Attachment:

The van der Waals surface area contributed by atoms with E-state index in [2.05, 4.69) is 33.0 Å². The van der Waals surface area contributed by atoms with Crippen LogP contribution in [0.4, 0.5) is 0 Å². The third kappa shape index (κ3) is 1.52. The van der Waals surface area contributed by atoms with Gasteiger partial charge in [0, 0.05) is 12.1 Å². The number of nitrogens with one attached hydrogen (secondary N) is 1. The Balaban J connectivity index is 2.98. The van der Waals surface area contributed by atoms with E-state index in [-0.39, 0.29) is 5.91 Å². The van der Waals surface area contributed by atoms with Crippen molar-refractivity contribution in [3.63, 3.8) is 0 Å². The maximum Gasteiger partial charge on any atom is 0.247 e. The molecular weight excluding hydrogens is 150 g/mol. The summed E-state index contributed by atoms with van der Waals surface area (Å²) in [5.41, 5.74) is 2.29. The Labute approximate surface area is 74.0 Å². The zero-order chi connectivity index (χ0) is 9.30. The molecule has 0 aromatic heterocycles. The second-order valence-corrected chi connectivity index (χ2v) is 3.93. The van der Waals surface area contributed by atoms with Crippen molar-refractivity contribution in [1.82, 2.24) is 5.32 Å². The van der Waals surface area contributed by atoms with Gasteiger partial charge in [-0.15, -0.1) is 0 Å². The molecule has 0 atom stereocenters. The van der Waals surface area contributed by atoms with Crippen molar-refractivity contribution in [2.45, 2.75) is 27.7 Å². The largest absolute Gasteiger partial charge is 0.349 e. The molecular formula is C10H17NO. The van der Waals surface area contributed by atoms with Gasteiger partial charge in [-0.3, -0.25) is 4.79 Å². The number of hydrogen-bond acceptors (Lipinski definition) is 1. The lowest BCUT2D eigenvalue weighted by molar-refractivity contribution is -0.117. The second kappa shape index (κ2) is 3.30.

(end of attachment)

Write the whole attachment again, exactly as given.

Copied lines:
The van der Waals surface area contributed by atoms with E-state index in [2.05, 4.69) is 33.0 Å². The van der Waals surface area contributed by atoms with Crippen LogP contribution in [0.4, 0.5) is 0 Å². The third kappa shape index (κ3) is 1.52. The van der Waals surface area contributed by atoms with Gasteiger partial charge in [0, 0.05) is 12.1 Å². The number of nitrogens with one attached hydrogen (secondary N) is 1. The Balaban J connectivity index is 2.98. The van der Waals surface area contributed by atoms with E-state index in [-0.39, 0.29) is 5.91 Å². The van der Waals surface area contributed by atoms with Crippen molar-refractivity contribution in [3.63, 3.8) is 0 Å². The maximum Gasteiger partial charge on any atom is 0.247 e. The molecular weight excluding hydrogens is 150 g/mol. The summed E-state index contributed by atoms with van der Waals surface area (Å²) in [5.41, 5.74) is 2.29. The Labute approximate surface area is 74.0 Å². The zero-order chi connectivity index (χ0) is 9.30. The molecule has 0 aromatic heterocycles. The second-order valence-corrected chi connectivity index (χ2v) is 3.93. The van der Waals surface area contributed by atoms with Crippen molar-refractivity contribution in [1.82, 2.24) is 5.32 Å². The van der Waals surface area contributed by atoms with Gasteiger partial charge in [-0.15, -0.1) is 0 Å². The molecule has 0 atom stereocenters. The van der Waals surface area contributed by atoms with Crippen molar-refractivity contribution in [2.45, 2.75) is 27.7 Å². The largest absolute Gasteiger partial charge is 0.349 e. The molecular formula is C10H17NO. The van der Waals surface area contributed by atoms with Gasteiger partial charge in [-0.3, -0.25) is 4.79 Å². The number of hydrogen-bond acceptors (Lipinski definition) is 1. The lowest BCUT2D eigenvalue weighted by molar-refractivity contribution is -0.117. The second kappa shape index (κ2) is 3.30.